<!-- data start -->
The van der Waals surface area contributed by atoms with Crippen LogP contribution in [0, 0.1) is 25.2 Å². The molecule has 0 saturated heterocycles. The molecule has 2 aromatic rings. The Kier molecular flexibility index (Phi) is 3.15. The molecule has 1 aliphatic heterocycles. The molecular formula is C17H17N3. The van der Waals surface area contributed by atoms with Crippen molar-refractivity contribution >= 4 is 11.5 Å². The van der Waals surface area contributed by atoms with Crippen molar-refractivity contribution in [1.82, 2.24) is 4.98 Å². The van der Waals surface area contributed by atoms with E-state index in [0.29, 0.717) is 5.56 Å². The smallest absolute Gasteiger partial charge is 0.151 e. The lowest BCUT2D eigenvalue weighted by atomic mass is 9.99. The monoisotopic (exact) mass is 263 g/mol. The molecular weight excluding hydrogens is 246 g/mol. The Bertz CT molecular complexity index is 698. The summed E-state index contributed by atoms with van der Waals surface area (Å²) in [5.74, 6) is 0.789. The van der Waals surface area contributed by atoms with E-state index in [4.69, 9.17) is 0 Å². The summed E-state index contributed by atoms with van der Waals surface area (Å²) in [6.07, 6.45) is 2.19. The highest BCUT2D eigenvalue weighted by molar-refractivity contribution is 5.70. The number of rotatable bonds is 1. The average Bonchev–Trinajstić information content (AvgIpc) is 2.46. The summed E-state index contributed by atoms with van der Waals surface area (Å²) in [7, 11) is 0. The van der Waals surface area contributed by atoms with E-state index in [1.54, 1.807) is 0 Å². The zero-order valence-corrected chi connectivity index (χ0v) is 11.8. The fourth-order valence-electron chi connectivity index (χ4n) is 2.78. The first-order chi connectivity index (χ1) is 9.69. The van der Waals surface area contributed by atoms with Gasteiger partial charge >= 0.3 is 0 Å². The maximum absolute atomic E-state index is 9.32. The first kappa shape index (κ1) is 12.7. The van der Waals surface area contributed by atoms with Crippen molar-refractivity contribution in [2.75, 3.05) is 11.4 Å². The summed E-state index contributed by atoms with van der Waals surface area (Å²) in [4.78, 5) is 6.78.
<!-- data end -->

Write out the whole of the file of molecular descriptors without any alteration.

The van der Waals surface area contributed by atoms with Crippen LogP contribution in [0, 0.1) is 25.2 Å². The molecule has 0 saturated heterocycles. The molecule has 2 aromatic rings. The Kier molecular flexibility index (Phi) is 3.15. The molecule has 1 aliphatic heterocycles. The molecular formula is C17H17N3. The van der Waals surface area contributed by atoms with Crippen molar-refractivity contribution >= 4 is 11.5 Å². The van der Waals surface area contributed by atoms with Crippen molar-refractivity contribution in [1.82, 2.24) is 4.98 Å². The van der Waals surface area contributed by atoms with E-state index in [0.29, 0.717) is 5.56 Å². The smallest absolute Gasteiger partial charge is 0.151 e. The lowest BCUT2D eigenvalue weighted by atomic mass is 9.99. The monoisotopic (exact) mass is 263 g/mol. The molecular weight excluding hydrogens is 246 g/mol. The Bertz CT molecular complexity index is 698. The summed E-state index contributed by atoms with van der Waals surface area (Å²) in [5.74, 6) is 0.789. The van der Waals surface area contributed by atoms with E-state index in [4.69, 9.17) is 0 Å². The summed E-state index contributed by atoms with van der Waals surface area (Å²) in [6.07, 6.45) is 2.19. The highest BCUT2D eigenvalue weighted by molar-refractivity contribution is 5.70. The number of rotatable bonds is 1. The average Bonchev–Trinajstić information content (AvgIpc) is 2.46. The summed E-state index contributed by atoms with van der Waals surface area (Å²) in [7, 11) is 0. The van der Waals surface area contributed by atoms with E-state index in [1.54, 1.807) is 0 Å². The zero-order valence-corrected chi connectivity index (χ0v) is 11.8. The fourth-order valence-electron chi connectivity index (χ4n) is 2.78. The first-order chi connectivity index (χ1) is 9.69. The van der Waals surface area contributed by atoms with Gasteiger partial charge >= 0.3 is 0 Å². The maximum absolute atomic E-state index is 9.32. The first kappa shape index (κ1) is 12.7. The van der Waals surface area contributed by atoms with Crippen molar-refractivity contribution in [2.75, 3.05) is 11.4 Å². The summed E-state index contributed by atoms with van der Waals surface area (Å²) in [4.78, 5) is 6.78.